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Russia’s Interdiction of Neutral Merchant Vessels and the Law of the Sea

On August 12, 2023, the Russian patrol ship Vasily Bykov intercepted the Turkish-owned, Palau-flagged merchant ship Sukru Okan in the Black Sea between its point of embarkation in Chalkis, Greece and its destination of Izmail, Ukraine. The incident occurred less than one month after Russia announced its withdrawal from the UN-brokered Black Sea Grain Initiative (BSGI), a topic Articles of War has previously covered. It also occurred two days after Ukraine’s Navy announced a “humanitarian corridor” for merchants transiting the Black Sea.

The warship Bykov reportedly hailed the 283-foot-long merchant vessel via radio and requested to inspect her cargo, but the captain ignored the message. In response, the Russians fired warning shots (a fact disputed by at least one source) and dispatched a Kamov Ka-29 helicopter to hover near the Okan’s deck. Russian sailors boarded the vessel and stormed its bridge with rifles drawn, forcing the captain and members of his crew to kneel and, later, to sit on the ship’s deck. The Russian sailors inspected Okan’s cargo for contraband but, after finding none, allowed her to complete the trip to Ukraine. While the precise location of the incident is unknown, it most likely occurred in Bulgaria’s exclusive economic zone (EEZ).

Ukraine’s government immediately condemned Russia’s boarding and search of Sukru Okan. A senior advisor to President Volodomyr Zelensky claimed that the incident was a “clear violation of international law of the sea, an act of piracy and a crime against civilian vessels of a third country in the waters of other states.”Additionally, Ukraine’s Ministry of Foreign Affairs claimed that “the Russian Navy grossly violated the UN Charter, the UN Convention on the Law of the Sea, and other norms of international law.”

The U.S. government also issued a statement criticizing the search. Ambassador Robert Wood, the Alternate U.S. Representative for Special Political Affairs at the United Nations, “strongly condemned” the Russian Navy for firing “shots at the Sukru Okan cargo vessel.” Ambassador Wood called on Russia to “comply with its international legal obligations and respect freedom of navigation.” In addition, retired U.S. Navy Admiral and former NATO Supreme Allied Commander James Stavridis argued that “Russia’s actions in the international waters of the Black Sea create a real risk of escalating this to a war at sea.”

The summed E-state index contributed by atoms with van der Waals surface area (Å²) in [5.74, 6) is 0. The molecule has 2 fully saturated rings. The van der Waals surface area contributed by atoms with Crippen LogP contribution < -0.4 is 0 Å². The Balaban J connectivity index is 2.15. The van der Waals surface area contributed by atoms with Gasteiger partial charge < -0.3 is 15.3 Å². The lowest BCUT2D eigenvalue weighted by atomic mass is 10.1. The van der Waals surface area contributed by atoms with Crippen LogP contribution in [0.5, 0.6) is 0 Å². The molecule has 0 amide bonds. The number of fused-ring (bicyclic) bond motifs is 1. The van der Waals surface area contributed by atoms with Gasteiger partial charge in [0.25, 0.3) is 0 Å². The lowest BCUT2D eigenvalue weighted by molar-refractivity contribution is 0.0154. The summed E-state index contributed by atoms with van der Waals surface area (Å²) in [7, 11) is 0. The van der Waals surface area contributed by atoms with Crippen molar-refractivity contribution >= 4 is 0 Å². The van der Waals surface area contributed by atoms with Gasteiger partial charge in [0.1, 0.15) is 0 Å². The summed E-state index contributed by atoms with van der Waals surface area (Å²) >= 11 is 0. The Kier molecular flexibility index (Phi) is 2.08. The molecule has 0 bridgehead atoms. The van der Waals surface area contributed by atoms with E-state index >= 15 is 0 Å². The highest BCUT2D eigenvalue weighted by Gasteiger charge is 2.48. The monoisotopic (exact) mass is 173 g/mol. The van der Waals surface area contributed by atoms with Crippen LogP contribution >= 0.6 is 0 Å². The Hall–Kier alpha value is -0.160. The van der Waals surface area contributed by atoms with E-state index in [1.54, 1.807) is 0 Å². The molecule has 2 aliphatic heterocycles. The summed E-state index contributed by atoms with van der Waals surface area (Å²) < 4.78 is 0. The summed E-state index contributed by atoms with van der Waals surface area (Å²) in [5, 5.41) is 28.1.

In this post, we examine the international law applicable to wartime “visit, board, search, and seize” (VBSS) operations. Based on what we know of the Sukru Okan incident, we conclude (and echo this Articles of War post) that from a legal perspective, the condemnations of Russia’s boarding are misplaced. While there is no doubt that Russia’s illegal war of aggression has caused suffering in Europe and elsewhere and that the Russian military has repeatedly violated the law of armed conflict, it appears that this particular operation complied with the international laws governing the belligerent right of visit and search.

A Belligerent’s Right to Visit, Board, Search, and Seize

During armed conflict, commanders may exercise the right of “visit and search” to determine a merchant vessel’s true character (enemy or neutral) and to verify the nature of its cargo, the manner of the vessel’s employment, and other facts bearing on its relationship to the armed conflict (see e.g., DoD Law of War Manual§ 15.13Commander’s Handbook§ 7.6). As the Newport Manual on the Law of Naval Warfare explains, “the right of belligerents to visit and search is a time-honored exception to the right of freedom of the seas” (para. 9.9). A belligerent’s VBSS right is not without limits, however, and judging compliance requires a consideration of the location, circumstances, and process of the visit and search.

The belligerent right of visit (i.e., board) and search only applies outside of neutral jurisdictions (e.g., in international waters or in the territorial waters of parties to the conflict). It does not apply in neutral sovereign waters, i.e., in internal waters, territorial sea, or archipelagic waters (Newport Manual §’s Handbook § 7.3.6). Importantly, a neutral State’s contiguous zone (CZ) and EEZ do not constitute neutral sea areas; rather, the CZ and EEZ are non-neutral international waters (Australian Manual paras. 6.46–6.47, 11.16; NWIP 10-2 § 502Commander’s Handbook §§ 7.4, 7.6UK Manual paras. 13.7, 13.91–13.94).

Therefore, belligerents may lawfully conduct hostilities and engage in other belligerent rights like “visit and search” in the CZ and EEZ of neutral States (see e.g., the UN Convention on the Law of the Sea (UNCLOS), art. 58 and an explanation of the law’s application in the EEZ here). Indeed, U.S. forces routinely conducted offensive operations from foreign EEZs during the global war on terror. Consequently, Russia’s Navy was entitled to visit and search Sukru Okan in the Bulgarian EEZ. Had the search occurred in Bulgaria’s territorial waters (i.e., within 12 nautical miles of its baseline) or in the territorial waters of any other neutral State, the operation would have violated UNCLOS, to which Russia is a party, and customary international law.